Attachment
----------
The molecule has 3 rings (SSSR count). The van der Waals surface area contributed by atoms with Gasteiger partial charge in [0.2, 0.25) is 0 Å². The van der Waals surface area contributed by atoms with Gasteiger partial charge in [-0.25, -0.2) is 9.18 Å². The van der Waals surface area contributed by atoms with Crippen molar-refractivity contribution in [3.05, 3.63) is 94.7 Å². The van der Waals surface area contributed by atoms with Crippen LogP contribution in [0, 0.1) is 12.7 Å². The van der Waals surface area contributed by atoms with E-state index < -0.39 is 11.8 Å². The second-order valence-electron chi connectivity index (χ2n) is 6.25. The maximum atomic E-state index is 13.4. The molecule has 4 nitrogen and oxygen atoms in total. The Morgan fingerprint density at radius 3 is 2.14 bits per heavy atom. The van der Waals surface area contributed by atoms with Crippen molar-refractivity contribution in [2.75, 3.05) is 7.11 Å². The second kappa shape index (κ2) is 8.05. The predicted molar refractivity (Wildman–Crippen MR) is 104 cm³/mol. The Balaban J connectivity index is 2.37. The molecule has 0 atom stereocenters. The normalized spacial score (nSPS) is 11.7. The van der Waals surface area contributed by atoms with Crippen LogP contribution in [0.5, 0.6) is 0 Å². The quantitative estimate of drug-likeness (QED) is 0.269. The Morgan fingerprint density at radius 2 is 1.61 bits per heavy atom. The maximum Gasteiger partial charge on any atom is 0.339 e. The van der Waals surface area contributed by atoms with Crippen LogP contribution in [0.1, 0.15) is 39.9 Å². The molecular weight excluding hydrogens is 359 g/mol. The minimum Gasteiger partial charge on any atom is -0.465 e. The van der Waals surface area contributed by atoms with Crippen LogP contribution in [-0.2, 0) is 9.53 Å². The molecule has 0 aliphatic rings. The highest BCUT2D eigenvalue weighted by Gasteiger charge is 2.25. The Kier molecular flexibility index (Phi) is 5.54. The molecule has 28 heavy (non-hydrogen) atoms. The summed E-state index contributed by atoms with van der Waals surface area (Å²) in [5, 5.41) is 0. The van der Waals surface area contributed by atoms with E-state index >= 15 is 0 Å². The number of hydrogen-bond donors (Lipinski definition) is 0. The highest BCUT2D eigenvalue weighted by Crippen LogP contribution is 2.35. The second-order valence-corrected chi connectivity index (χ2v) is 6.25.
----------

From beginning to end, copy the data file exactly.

The molecule has 3 rings (SSSR count). The van der Waals surface area contributed by atoms with Gasteiger partial charge in [0.2, 0.25) is 0 Å². The van der Waals surface area contributed by atoms with Gasteiger partial charge in [-0.25, -0.2) is 9.18 Å². The van der Waals surface area contributed by atoms with Crippen molar-refractivity contribution in [3.05, 3.63) is 94.7 Å². The van der Waals surface area contributed by atoms with Crippen LogP contribution in [0, 0.1) is 12.7 Å². The van der Waals surface area contributed by atoms with E-state index < -0.39 is 11.8 Å². The second-order valence-electron chi connectivity index (χ2n) is 6.25. The maximum atomic E-state index is 13.4. The molecule has 4 nitrogen and oxygen atoms in total. The Morgan fingerprint density at radius 3 is 2.14 bits per heavy atom. The van der Waals surface area contributed by atoms with Crippen molar-refractivity contribution in [2.75, 3.05) is 7.11 Å². The second kappa shape index (κ2) is 8.05. The predicted molar refractivity (Wildman–Crippen MR) is 104 cm³/mol. The Balaban J connectivity index is 2.37. The molecule has 0 atom stereocenters. The normalized spacial score (nSPS) is 11.7. The van der Waals surface area contributed by atoms with Crippen LogP contribution in [0.5, 0.6) is 0 Å². The quantitative estimate of drug-likeness (QED) is 0.269. The Morgan fingerprint density at radius 2 is 1.61 bits per heavy atom. The maximum Gasteiger partial charge on any atom is 0.339 e. The van der Waals surface area contributed by atoms with Crippen LogP contribution in [0.1, 0.15) is 39.9 Å². The molecular weight excluding hydrogens is 359 g/mol. The minimum Gasteiger partial charge on any atom is -0.465 e. The van der Waals surface area contributed by atoms with Crippen LogP contribution in [-0.2, 0) is 9.53 Å². The molecule has 0 aliphatic rings. The highest BCUT2D eigenvalue weighted by Gasteiger charge is 2.25. The Kier molecular flexibility index (Phi) is 5.54. The molecule has 28 heavy (non-hydrogen) atoms. The summed E-state index contributed by atoms with van der Waals surface area (Å²) in [5, 5.41) is 0. The van der Waals surface area contributed by atoms with E-state index >= 15 is 0 Å². The number of hydrogen-bond donors (Lipinski definition) is 0. The highest BCUT2D eigenvalue weighted by Crippen LogP contribution is 2.35. The second-order valence-corrected chi connectivity index (χ2v) is 6.25.